Schweblin has been publishing stories for seventeen years now, and the work has been evolving. If we occasionally sense in her writing an anxiety of form, some stories like sophisticated puppet shows controlled at arm’s length, her more recent productions are less rigid. The forms are more organic to the content rather than the predictable tension and snap. And the work has a new intimacy. She is closer to her characters and the characters are closer to each other.
A number of the stories here herald this new direction. In “Irman,” rather than any fantastic element, the conjunction of unusual circumstances and regular people behaving preposterously leads to an explosive tipping point. Two guys on the road pull over at a truck stop. One of them, the narrator, is desperately thirsty. Even though the place is empty, the extremely short waiter refuses to bring the drinks they’ve ordered. It transpires that the man’s wife has recently died, her body marooned on the kitchen floor. But she, being the taller party, was the one who usually got drinks down from the fridge attached high up on the wall flush with the cupboards. This totally fucked-up situation sets off a dark streak in the narrator’s otherwise pleasant companion: he ends up violently assaulting the waiter and stealing a box that contains not money, as he’d hoped, but a lifetime collection of the man’s private letters and mementos.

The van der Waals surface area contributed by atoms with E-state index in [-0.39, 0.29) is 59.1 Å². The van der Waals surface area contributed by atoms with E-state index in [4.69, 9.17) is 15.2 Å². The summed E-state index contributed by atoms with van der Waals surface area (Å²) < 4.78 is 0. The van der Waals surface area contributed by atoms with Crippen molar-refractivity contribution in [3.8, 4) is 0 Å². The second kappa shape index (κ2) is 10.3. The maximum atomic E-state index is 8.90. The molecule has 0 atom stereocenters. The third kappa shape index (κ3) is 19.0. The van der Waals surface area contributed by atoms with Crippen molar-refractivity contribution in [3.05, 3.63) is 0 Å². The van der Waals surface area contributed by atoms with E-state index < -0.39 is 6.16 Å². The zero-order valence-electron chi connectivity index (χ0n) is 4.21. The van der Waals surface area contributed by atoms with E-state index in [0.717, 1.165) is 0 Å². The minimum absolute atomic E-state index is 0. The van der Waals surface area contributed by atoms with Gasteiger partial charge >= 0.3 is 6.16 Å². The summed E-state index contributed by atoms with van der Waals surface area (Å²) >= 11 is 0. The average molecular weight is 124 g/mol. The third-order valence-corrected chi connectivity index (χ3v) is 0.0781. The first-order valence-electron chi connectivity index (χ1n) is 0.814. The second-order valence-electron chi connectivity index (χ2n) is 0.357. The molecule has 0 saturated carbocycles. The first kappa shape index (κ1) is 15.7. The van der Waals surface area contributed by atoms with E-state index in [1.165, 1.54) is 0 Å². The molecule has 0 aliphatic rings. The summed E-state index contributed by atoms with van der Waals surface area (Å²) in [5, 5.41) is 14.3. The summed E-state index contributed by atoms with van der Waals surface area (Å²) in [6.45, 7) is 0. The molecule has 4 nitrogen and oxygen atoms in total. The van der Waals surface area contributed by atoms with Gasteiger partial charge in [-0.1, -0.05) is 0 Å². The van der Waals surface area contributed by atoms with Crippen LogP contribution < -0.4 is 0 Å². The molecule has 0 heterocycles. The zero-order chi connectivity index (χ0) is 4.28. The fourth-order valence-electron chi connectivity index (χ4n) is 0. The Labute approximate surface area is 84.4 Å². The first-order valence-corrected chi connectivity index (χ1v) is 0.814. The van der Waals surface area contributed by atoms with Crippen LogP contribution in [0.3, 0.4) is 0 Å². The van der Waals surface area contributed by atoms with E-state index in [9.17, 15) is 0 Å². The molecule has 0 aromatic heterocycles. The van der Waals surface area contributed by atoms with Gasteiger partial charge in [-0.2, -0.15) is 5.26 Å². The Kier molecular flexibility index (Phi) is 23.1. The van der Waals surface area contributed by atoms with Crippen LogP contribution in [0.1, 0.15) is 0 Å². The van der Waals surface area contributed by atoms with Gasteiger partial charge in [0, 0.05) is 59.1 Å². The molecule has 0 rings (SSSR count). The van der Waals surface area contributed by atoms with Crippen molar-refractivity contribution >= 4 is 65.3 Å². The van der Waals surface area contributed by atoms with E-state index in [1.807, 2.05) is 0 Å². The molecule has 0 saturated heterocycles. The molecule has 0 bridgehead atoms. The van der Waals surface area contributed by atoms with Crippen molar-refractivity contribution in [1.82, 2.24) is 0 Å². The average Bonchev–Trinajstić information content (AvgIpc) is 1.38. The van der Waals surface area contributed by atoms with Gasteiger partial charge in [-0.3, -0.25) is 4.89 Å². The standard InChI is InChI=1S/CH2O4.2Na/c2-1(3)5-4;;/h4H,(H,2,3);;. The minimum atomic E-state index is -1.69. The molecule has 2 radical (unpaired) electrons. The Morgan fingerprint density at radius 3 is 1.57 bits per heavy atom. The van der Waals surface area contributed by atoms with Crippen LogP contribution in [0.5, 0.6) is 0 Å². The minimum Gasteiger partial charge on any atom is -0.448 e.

As her work matures, Schweblin is revealing herself to be most masterful, and her material most charged, when she is groping along the murky line between reality and fantasy, rather than out in the daylight performing the fantastic flash.
Maxine Swann is the author of three novels: Flower Children, Serious Girls, and The Foreigners. She has received a Harold D. Vursell Memorial Award from the Academy of Arts and Letters and her stories have been featured in The Best American Short Stories, O’Henry Prize Stories, and Pushcart Prize Stories. Born in Pennsylvania, she has been living in Buenos Aires since 2001.